Class Action Against U.S. Military On Behalf Of Sexual Assault Survivors

Just got this news via the fine folks at CounterQuo:

The DC firm, Burke PLLC, is preparing to file a class action suit on behalf of those harmed by the military’s failures to address military sexual trauma. They are interested in speaking with anyone who has been assaulted or raped while in the military or by a member of the military. They plan on filing in the near future so if you know any victims/survivors who may be potentially interested in participating in this lawsuit, please have them contact Susan Sajadi at ssajadi at burkepllc dot com.

If this is you or someone you know, please do get in touch. Here’s some context, from playwright Carolyn Gage:

According to the website of the Military Rape Crisis Center, one in three women in the military will be sexually assaulted. Two out of three women in the military will be sexually harassed. Congresswoman Jane Harmon from California has done the math: “A woman who signs up to protect her country is more likely to be raped by a fellow soldier than killed by enemy fire.”

Over 90% of all females that report a sexual assault are discharged from the military before their contract ends. From the 90%, around 85% are discharged against their wishes. Nearly all 
of the 85% lose their careers based on misdiagnoses that render them ineligible for military service and ineligible for VA treatment 
after discharge.

This case has the potential to not only win some small bit of justice for the victims/survivors that have already suffered at the hands of an (at best) uncaring military (trigger warning on that link), but may also have a real impact on the way the U.S. military policy deals with sexual violence in its ranks, hopefully saving many people from ever being so traumatized.

(Cross-posted at Yes Means Yes)

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8 comments for “Class Action Against U.S. Military On Behalf Of Sexual Assault Survivors

  1. evil_fizz
    July 26, 2010 at 9:26 pm

    Feres Doctrine, anyone? It’s going to be an awfully high bar to clear.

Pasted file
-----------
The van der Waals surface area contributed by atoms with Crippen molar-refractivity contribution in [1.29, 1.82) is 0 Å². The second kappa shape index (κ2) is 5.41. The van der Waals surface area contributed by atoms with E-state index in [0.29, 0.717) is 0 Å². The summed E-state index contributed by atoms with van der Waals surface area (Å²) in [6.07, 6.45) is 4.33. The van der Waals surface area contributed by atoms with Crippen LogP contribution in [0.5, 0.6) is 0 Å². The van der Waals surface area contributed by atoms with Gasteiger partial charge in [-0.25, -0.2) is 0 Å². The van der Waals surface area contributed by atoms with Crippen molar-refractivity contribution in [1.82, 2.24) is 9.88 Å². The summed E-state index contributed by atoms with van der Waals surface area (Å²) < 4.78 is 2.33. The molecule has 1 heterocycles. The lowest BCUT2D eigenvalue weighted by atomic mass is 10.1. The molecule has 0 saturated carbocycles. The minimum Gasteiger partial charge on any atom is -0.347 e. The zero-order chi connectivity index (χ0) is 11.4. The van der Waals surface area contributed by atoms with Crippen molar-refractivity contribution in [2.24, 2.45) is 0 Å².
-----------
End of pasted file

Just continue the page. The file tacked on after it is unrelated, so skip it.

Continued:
2. July 27, 2010 at 8:00 am

    Prepare for the far right i.e. Elaine Donnelly to seize upon this as “evidence” that women should not be serving in the military, that soldiers cannot control themselves, and that this is a harbinger of what will happen if DADT is repealed.

  3. William
    July 27, 2010 at 10:00 am

    Sadly, Evil Fizz, I suspect you’re right. I doubt the courts will be convinced to care much for whats left of our nation’s legally indentured servants. Governments punish others, not themselves.

  4. July 27, 2010 at 6:37 pm

    Those links were mightily unhelpful. I am in a position to give some attention to this, and there was no information that was helpful to me at those links. In fact, the CounterQuo website is not accessible or easily navigated. I will do some research of my own, but since this is something fiercely important to me, it would help if the references you left were helpful. Do you have any other way to get the information you left?

  5. August 3, 2010 at 8:50 pm

    I was in the military in 1977 right after the Womans Army Corp was abolished. My basic training company was a test case for the physical part of basic. Basically how much can these cracks take. My AIT sisters were being sexually assaulted by the First Sargeant. Ten of us made complaints to the IG. It did not end well for us.

  6. Rebekah
    August 19, 2010 at 10:30 pm

    I have already interviewed with Ms. Burke and Sajadi and will be taking an active role in this lawsuit. Part of this lawsuit is to try and change legal precedence and in the process hold the military accountable for it’s actions and it’s culture. If anyone has any questions for me as a survivor and plaintiff, don’t hesitate to contact me.

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